Medical practitioners play a crucial role in facilitating safe access to voluntary assisted dying as the only health practitioners able to assess and support someone to access voluntary assisted dying.
Medical practitioners may be asked to participate in voluntary assisted dying in any of the below ways:
- to be a patient’s Coordinating Practitioner who coordinates all steps of the voluntary assisted dying pathway
- to be a patient’s Consulting Practitioner who conducts a second eligibility assessment
- to give a specialist opinion about a patient’s eligibility, for example their prognosis
- to give information about voluntary assisted dying to a patient
Only medical practitioners authorised by SA Health can provide voluntary assisted dying as a Coordinating or Consulting Medical Practitioner.
As a doctor, you should consider your level of involvement in voluntary assisted dying and how you may respond to requests about voluntary assisted dying.
Deciding to participate in voluntary assisted dying
Deciding to participate in voluntary assisted dying as a medical practitioner is a personal and professional decision that should be made carefully.
When choosing the extent and level of involvement in discussions about voluntary assisted dying, registered medical practitioners should take into consideration:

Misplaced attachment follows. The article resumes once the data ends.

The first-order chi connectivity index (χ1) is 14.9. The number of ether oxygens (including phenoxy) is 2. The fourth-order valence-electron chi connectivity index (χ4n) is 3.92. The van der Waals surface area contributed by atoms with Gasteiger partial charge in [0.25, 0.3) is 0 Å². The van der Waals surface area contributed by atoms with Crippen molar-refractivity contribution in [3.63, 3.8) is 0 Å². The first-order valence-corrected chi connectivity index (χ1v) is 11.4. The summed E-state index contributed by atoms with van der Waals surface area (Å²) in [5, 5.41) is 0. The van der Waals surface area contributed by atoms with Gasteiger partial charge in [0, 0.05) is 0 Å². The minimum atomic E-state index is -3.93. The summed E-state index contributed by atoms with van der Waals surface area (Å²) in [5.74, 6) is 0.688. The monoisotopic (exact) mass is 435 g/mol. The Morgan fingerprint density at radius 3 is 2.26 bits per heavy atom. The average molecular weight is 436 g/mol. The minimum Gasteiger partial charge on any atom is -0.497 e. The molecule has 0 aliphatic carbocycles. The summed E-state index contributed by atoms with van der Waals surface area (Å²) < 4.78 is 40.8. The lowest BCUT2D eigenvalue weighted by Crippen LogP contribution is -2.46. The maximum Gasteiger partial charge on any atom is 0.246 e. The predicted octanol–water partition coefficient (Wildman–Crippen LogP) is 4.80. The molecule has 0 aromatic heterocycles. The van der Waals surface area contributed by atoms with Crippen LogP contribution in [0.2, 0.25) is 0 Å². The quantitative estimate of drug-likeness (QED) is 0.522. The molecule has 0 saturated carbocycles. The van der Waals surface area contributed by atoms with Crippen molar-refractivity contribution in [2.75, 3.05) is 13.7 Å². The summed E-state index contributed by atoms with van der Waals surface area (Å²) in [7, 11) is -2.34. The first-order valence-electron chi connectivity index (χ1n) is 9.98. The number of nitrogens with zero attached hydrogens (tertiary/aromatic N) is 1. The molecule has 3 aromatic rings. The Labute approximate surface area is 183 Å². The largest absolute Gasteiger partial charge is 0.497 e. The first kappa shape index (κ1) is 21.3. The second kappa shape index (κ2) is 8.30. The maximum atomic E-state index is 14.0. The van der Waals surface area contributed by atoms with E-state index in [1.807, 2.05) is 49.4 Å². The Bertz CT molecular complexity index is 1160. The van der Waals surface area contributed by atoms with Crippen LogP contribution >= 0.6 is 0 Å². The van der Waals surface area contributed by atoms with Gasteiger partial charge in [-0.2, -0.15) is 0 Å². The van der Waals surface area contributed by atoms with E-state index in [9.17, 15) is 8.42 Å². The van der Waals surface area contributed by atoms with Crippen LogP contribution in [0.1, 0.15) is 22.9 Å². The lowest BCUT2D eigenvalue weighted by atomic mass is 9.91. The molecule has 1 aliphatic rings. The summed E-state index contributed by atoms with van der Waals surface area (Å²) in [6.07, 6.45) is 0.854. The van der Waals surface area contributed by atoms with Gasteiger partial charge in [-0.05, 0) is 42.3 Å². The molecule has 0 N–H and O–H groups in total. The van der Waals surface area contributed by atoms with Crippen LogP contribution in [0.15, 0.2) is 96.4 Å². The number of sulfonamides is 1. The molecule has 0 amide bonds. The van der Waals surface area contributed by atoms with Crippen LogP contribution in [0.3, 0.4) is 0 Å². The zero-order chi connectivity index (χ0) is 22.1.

- their personal and professional values regarding end of life care
- their therapeutic relationship with the patient
- the needs and choices of the patient
- the impact on the patient as a result of their decision
- their willingness to participate in various aspects of voluntary assisted dying, for example providing information only, assessing a patient’s eligibility, prescribing, or administering the medication
- obligations they have under relevant professional codes of conduct or ethics
- if their employing health service supports voluntary assisted dying or not
- if their employing health service has capacity to safely meet the needs of a patient seeking voluntary assisted dying
- any relevant organisational policies
- their professional obligation not to unduly delay a patient’s access to voluntary assisted dying
- the need to inform the patient of their decision as soon as possible.